wilson.gray at RCN.COM
Sat Feb 5 20:45:45 UTC 2005
On Feb 5, 2005, at 9:26 AM, James A. Landau wrote:
> ---------------------- Information from the mail header
> Sender: American Dialect Society <ADS-L at LISTSERV.UGA.EDU>
> Poster: "James A. Landau" <JJJRLandau at AOL.COM>
> Subject: Heel-clicking
> In a message dated Thu, 3 Feb 2005 18:41:43 -0500, Wilson Gray
> <wilson.gray at RCN.COM> writes:
>> I've never heard this term ["heel-clicking"] used in a military
> Jim. So, feel
>> free to explain. But that reminds me. In the WWII anti-German
>> propaganda of my childhood, the marine-style "jarhead" haircut, the
>> of a monocle, and clicking one's heels and bowing one's head when
>> shaking hands were all considered to be stereotypically German.
> Your problem is that you are too PC, in that you are knee-jerkingly
> classifying as stereotype what is actually a widespread piece of
> Western European
> culture. The Nazi Wermacht had a lot of non-verbal language, e.g.
> clicking heels,
> that descends from the army of Frederick the Great. But so does the
> US Army!
> Why? Because of a Prussian officer, Baron Friedrich William von
> Steuben, who
> became Washington's drillmaster at Valley Forge. Von Steuben trained
> Washington's troops until they were as good, if not better, than the
> Recoats on the
> battlefield. The US Army has used descendants of von Steuben's
> Prussian drill
> ever since.
> Don't you remember that coming to Attention, or performing Right
> Face/About Face, involved an actual clicking together of the heels?
Of course. I also noticed immediately, to my great surprise, the very
first time that we practiced "dismounted drill," that the Army's
marching step for parades is - or, at least, was - only a modification
of the high-kicking, so-called "goose step," which was also considered
to be stereotypically Nazi. Our kicks - called "knee-snaps" by the
drill sergeants - were probably only about half as extreme as those of
I never had occasion to see the Bundeswehr on parade, but, in ordinary
marching, the soldaten were so tightly formed that not even the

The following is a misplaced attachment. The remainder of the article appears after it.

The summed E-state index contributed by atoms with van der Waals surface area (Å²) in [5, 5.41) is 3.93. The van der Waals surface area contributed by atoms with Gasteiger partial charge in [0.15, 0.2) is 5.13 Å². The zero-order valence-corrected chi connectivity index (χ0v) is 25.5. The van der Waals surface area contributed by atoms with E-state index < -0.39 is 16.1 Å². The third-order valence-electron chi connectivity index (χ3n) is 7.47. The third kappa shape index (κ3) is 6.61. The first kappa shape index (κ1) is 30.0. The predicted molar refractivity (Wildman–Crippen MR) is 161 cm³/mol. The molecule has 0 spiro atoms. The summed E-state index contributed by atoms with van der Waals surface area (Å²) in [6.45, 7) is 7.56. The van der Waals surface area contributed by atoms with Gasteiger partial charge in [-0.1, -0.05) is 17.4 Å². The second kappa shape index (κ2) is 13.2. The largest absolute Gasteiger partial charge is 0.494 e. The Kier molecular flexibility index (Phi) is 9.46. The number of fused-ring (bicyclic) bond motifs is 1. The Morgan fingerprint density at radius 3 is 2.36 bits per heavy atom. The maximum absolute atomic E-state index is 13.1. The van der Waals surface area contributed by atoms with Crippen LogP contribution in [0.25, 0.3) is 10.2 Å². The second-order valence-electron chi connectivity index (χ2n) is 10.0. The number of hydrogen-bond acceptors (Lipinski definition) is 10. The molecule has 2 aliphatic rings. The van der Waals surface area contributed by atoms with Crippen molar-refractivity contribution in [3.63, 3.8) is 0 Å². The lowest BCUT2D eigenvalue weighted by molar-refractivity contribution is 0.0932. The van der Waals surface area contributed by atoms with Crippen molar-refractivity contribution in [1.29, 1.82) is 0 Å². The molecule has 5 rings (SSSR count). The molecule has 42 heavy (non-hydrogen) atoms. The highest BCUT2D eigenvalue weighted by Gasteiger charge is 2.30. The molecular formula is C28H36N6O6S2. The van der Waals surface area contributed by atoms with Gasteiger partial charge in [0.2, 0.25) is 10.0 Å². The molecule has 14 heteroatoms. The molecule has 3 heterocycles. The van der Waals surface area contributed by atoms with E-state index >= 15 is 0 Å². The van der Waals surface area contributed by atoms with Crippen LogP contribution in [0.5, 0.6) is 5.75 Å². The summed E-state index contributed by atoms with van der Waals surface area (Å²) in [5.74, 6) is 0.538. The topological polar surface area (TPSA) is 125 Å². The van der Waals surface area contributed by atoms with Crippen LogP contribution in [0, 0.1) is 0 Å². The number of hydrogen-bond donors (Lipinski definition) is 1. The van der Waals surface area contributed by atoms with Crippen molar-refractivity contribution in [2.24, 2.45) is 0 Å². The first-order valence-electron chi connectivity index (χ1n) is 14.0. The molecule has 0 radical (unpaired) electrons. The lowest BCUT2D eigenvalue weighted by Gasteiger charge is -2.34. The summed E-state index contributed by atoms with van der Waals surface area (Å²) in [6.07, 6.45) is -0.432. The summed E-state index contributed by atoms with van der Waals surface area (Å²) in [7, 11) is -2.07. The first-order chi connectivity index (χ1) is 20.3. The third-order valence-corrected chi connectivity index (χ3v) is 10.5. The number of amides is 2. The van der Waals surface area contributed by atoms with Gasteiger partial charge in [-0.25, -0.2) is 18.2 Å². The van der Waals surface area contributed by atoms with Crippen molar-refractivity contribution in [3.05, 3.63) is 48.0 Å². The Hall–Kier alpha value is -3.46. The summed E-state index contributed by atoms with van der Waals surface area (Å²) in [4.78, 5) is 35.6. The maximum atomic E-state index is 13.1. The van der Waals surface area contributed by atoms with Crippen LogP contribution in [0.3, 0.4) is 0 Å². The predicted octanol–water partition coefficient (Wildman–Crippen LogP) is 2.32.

American knee-snap would have been possible.
> "Heel clicking" therefore is, in my experience at least, a common
> for military formality and/or military authoritarianism, and more
> generally, a
> metaphor for any non-verbal actions that hint at authoritarian actions
> subjection responses. I might add that the metaphor is frequestly used
That sounds like what we called "chickenshit." The Army's coat of arms
was said to be crossed floor-buffing machines against a field of
chickenshit. When I first heard this word when I was in high school,
its meaning was "cowardly." But, in The War, it had nothing whatever to
do with that. It meant only the totality of the negative aspects of
> Aside on mobile radiotelephones: you don't seem to be aware of it,
> but by
> the 1950's and perhaps earlier that US had a nationwide CIVILIAN
> network of what
> were called "mobile phones". My next-door neighbor circa 1960, who
> was the
> circulation manager for the newspaper my father worked on, had one in
> his car.
> It fit easily between the transmission hump and the
> dashboard---presumably it
> drew power from the car's own electrical system so batteries were not
> included. I believe the Bell System operated this service. It was
> not widely
> popular, due to few channels available and probably high price as
> well, i.e. the
> technology for mass-market mobile phones did not exist until the cell
> phone was
Back in 1956, a guy offered me a lift across St. Louis's Mill Creek
Valley. (There was only a valley; the creek had been dried up some time
in the 19th Century, when St. Louis was the fourth-largest city in the
country. By weird coincidence, my birthplace, Marshall, was once the
fourth-largest city in Texas. Nowadays, they're both backwaters.) He
had what was called a "car telephone," which he proceeded to
demonstrate to me in all its intricacy. Since I had been just waiting
for the bus and not thumbing, I've always assumed that the guy offered
me a lift specifically so that he could show off his car phone. From
your description, it was the same as, or very similar to, what your
> The classic story is that Lyndon Johnson while Senate Majority Leader
> had one
> in his limo. Everett Dirksen then got one and proceeded to place a
> call from
> his limo to Johnson's. LBJ neatly one-upped Dirksen by saying, "I'm
> Ev, I've got a call on the other line."
> - Jim Landau
> overheard yesterday:
> female voice: "Dress is business casual".
> male voice: "What does that mean?"
> female voice again: "It means you wear shoes"
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